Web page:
5. Great post! When I did run, I felt incredibly supported by the runners around me. I never thought I was bada** for running a 5K, but most of you made me feel like I was. That kind of support is awesome and admirable.

  6. While I can appreciate a little competition and bragging rights amongst folks operating at similar levels, we should never let ourselves get so high on our horse that we chase other folks away from our sport. Who here does it for the money or the fame? Raise your hand……….thats what I thought 🙂 Great post!

  7. I’ve run several halfs and one marathon, but I still consider myself a new runner. I only started running in 2010. I never knew I would run a half marathon, or ever a full, I just wanted to run a 5k to lose weight. I remember struggling to get to the 3 mile mark. I would hit a wall if you will. I sought advice from a couple of people and someone said to me, “A 5k? It’s just 3 miles.” I felt insulted. Just 3? JUST?! It was really hard for me! I would never sell another runner up the river like that. Thanks for the great post! Should be taken to heart.

  8. I really needed to hear that today. I’ve been struggling to find my balance between yoga and running and I just have to remember that even though I may only run 3 miles every two weeks nowadays…I am still a runner. I still love running and I still continue to do it!

  9. I’ve never really encountered this, but for anyone who has, it’s best to void people like this out of your social media streams. It’s not worth it to be brought down by others who thing they are mightier for some reason.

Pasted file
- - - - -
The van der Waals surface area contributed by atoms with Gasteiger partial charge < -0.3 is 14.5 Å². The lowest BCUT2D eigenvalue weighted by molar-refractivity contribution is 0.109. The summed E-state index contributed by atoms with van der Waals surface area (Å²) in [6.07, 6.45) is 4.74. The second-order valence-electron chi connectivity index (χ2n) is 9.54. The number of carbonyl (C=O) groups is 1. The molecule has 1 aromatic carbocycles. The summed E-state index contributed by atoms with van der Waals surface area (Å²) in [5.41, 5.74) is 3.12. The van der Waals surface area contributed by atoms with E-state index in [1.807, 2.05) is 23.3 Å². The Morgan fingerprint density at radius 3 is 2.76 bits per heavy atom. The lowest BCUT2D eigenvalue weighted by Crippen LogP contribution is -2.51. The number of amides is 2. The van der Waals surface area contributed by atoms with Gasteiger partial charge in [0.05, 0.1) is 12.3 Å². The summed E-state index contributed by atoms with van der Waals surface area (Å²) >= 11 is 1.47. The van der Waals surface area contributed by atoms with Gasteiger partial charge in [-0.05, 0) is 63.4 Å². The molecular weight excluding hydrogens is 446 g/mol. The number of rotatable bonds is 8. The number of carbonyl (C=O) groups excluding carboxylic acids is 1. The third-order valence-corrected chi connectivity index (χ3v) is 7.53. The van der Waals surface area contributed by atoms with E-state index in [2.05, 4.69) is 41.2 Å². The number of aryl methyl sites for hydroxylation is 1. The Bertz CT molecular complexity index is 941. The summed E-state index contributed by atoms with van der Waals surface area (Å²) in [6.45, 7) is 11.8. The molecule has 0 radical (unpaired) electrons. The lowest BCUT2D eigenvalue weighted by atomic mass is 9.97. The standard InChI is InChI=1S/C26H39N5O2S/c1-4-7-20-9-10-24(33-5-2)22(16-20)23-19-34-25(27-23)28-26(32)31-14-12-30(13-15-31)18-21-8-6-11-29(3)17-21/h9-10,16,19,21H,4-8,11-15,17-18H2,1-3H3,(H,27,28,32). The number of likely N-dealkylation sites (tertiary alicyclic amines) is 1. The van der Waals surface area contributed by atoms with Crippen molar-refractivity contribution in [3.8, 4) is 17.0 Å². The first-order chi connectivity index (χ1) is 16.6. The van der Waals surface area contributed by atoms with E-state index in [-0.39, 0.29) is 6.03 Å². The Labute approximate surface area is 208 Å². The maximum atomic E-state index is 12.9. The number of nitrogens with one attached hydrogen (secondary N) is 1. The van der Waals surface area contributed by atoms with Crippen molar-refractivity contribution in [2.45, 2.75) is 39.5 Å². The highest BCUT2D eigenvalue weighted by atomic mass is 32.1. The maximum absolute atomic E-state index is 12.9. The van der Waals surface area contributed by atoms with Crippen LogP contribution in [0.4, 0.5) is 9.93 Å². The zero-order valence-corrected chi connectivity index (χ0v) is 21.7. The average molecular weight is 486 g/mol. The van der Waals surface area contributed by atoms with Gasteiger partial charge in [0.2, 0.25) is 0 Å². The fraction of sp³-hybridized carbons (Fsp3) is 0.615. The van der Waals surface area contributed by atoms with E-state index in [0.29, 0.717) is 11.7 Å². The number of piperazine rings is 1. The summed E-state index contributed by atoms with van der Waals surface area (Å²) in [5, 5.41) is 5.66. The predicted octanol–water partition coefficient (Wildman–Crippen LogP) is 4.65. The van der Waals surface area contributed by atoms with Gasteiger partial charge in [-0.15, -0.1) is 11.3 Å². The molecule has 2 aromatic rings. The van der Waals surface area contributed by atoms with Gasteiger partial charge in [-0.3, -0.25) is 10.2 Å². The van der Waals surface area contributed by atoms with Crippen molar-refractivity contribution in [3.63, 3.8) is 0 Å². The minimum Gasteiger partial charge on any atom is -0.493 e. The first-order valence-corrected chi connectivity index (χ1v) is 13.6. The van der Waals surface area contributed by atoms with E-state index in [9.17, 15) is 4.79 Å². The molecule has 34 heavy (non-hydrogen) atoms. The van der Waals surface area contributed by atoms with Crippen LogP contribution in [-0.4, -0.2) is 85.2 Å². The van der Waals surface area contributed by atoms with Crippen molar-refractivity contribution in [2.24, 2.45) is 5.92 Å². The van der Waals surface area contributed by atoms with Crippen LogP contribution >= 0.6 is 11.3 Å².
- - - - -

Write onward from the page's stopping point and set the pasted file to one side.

Also, glad to find your blog. Hope to meet you in Cleveland.

  10. Amen! This reminds me of one of my favorite quotes: “As runners, we each have a duty to accept the role as mentor to a slower runner or a new runner or someone who doesn’t think he or she can walk around the block, let alone finish a 5K. Remember, we’re not some members of a snooty, noses-in-the-air fraternity. We are runners! So let’s spread the message.” – Bart Yasso

  11. you are speaking “da truth”. why discourage someone from taking on their own personal running journey? you don’t have to run any specific distance to be a runner or classify yourself as such. it’s pretty much a mindset and everyone should be encouraged to along the way. my favorite races are those that the lead runners run their recovery run back along the race course to cheer on everyone else as they finish!

  12. Great post. Honestly, I didn’t know that such jerks existed! When I started running this past summer, I was intimidated. Then I realized that I was only intimidating myself! Without “hellos” and “keep it ups” from strangers on the road and friends alike, I wouldn’t be where I am now. I used to struggle to get out of bed at 6:00AM just to get ready for work. Now I am antsy to wake up at 4:30AM to spend time with my running buddies. The camaraderie is incomparable.

  13. Very well said!!! Sometimes I feel like there’s a lot of pressure to run marathons to be a “real” runner, which is why I love that John Bingham quote.